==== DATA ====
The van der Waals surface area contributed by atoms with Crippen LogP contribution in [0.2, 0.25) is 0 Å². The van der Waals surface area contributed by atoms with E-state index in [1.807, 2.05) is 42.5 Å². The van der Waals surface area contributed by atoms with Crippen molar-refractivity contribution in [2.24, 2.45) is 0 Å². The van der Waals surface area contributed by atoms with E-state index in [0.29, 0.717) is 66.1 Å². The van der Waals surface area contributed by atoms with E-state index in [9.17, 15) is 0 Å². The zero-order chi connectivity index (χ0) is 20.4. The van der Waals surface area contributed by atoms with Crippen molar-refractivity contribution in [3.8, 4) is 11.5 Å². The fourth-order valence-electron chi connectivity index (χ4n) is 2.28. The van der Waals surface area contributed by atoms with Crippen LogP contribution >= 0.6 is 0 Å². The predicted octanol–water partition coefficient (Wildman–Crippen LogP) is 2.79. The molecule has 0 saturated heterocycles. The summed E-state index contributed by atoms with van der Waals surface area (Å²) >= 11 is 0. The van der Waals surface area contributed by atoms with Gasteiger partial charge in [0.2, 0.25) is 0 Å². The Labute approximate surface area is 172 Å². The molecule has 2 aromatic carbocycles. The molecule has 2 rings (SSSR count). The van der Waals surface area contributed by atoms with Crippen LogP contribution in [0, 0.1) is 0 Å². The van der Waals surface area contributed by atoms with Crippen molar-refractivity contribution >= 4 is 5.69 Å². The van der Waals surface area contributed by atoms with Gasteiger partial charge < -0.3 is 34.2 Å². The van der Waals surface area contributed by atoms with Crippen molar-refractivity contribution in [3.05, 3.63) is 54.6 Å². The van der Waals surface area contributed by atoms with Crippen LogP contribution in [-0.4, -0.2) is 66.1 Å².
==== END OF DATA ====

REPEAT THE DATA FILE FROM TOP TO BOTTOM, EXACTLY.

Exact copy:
The van der Waals surface area contributed by atoms with Crippen LogP contribution in [0.2, 0.25) is 0 Å². The van der Waals surface area contributed by atoms with E-state index in [1.807, 2.05) is 42.5 Å². The van der Waals surface area contributed by atoms with Crippen molar-refractivity contribution in [2.24, 2.45) is 0 Å². The van der Waals surface area contributed by atoms with E-state index in [0.29, 0.717) is 66.1 Å². The van der Waals surface area contributed by atoms with E-state index in [9.17, 15) is 0 Å². The zero-order chi connectivity index (χ0) is 20.4. The van der Waals surface area contributed by atoms with Crippen molar-refractivity contribution in [3.8, 4) is 11.5 Å². The fourth-order valence-electron chi connectivity index (χ4n) is 2.28. The van der Waals surface area contributed by atoms with Crippen LogP contribution >= 0.6 is 0 Å². The predicted octanol–water partition coefficient (Wildman–Crippen LogP) is 2.79. The molecule has 0 saturated heterocycles. The summed E-state index contributed by atoms with van der Waals surface area (Å²) >= 11 is 0. The van der Waals surface area contributed by atoms with Gasteiger partial charge in [0.2, 0.25) is 0 Å². The Labute approximate surface area is 172 Å². The molecule has 2 aromatic carbocycles. The molecule has 2 rings (SSSR count). The van der Waals surface area contributed by atoms with Crippen LogP contribution in [0, 0.1) is 0 Å². The van der Waals surface area contributed by atoms with Crippen molar-refractivity contribution >= 4 is 5.69 Å². The van der Waals surface area contributed by atoms with Gasteiger partial charge < -0.3 is 34.2 Å². The van der Waals surface area contributed by atoms with Crippen molar-refractivity contribution in [3.05, 3.63) is 54.6 Å². The van der Waals surface area contributed by atoms with Crippen LogP contribution in [-0.4, -0.2) is 66.1 Å².